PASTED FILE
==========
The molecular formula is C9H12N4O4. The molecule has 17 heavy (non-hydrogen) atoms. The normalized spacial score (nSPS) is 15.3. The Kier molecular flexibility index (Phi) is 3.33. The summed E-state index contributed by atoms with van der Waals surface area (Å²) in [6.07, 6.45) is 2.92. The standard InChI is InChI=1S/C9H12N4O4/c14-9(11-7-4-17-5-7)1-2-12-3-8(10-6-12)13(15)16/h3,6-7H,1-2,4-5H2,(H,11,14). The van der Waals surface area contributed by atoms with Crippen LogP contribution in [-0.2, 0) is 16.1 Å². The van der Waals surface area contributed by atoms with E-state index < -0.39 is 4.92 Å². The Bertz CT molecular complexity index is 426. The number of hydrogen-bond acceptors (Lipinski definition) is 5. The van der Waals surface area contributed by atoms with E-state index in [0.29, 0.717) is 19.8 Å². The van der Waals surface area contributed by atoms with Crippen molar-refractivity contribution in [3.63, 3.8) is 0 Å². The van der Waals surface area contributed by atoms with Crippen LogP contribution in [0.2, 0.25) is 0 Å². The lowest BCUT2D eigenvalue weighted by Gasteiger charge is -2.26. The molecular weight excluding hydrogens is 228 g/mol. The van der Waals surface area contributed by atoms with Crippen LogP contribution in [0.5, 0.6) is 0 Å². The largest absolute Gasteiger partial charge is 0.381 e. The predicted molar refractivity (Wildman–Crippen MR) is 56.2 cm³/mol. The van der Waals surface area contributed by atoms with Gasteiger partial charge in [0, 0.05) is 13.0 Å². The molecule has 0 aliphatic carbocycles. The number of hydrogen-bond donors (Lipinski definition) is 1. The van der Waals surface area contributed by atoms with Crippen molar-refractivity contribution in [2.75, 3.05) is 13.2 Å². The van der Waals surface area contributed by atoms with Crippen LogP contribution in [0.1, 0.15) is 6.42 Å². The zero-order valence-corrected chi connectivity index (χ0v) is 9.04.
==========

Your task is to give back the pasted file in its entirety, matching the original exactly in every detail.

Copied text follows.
The molecular formula is C9H12N4O4. The molecule has 17 heavy (non-hydrogen) atoms. The normalized spacial score (nSPS) is 15.3. The Kier molecular flexibility index (Phi) is 3.33. The summed E-state index contributed by atoms with van der Waals surface area (Å²) in [6.07, 6.45) is 2.92. The standard InChI is InChI=1S/C9H12N4O4/c14-9(11-7-4-17-5-7)1-2-12-3-8(10-6-12)13(15)16/h3,6-7H,1-2,4-5H2,(H,11,14). The van der Waals surface area contributed by atoms with Crippen LogP contribution in [-0.2, 0) is 16.1 Å². The van der Waals surface area contributed by atoms with E-state index < -0.39 is 4.92 Å². The Bertz CT molecular complexity index is 426. The number of hydrogen-bond acceptors (Lipinski definition) is 5. The van der Waals surface area contributed by atoms with E-state index in [0.29, 0.717) is 19.8 Å². The van der Waals surface area contributed by atoms with Crippen molar-refractivity contribution in [3.63, 3.8) is 0 Å². The van der Waals surface area contributed by atoms with Crippen LogP contribution in [0.2, 0.25) is 0 Å². The lowest BCUT2D eigenvalue weighted by Gasteiger charge is -2.26. The molecular weight excluding hydrogens is 228 g/mol. The van der Waals surface area contributed by atoms with Crippen LogP contribution in [0.5, 0.6) is 0 Å². The largest absolute Gasteiger partial charge is 0.381 e. The predicted molar refractivity (Wildman–Crippen MR) is 56.2 cm³/mol. The van der Waals surface area contributed by atoms with Gasteiger partial charge in [0, 0.05) is 13.0 Å². The molecule has 0 aliphatic carbocycles. The number of hydrogen-bond donors (Lipinski definition) is 1. The van der Waals surface area contributed by atoms with Crippen molar-refractivity contribution in [2.75, 3.05) is 13.2 Å². The van der Waals surface area contributed by atoms with Crippen LogP contribution in [0.1, 0.15) is 6.42 Å². The zero-order valence-corrected chi connectivity index (χ0v) is 9.04.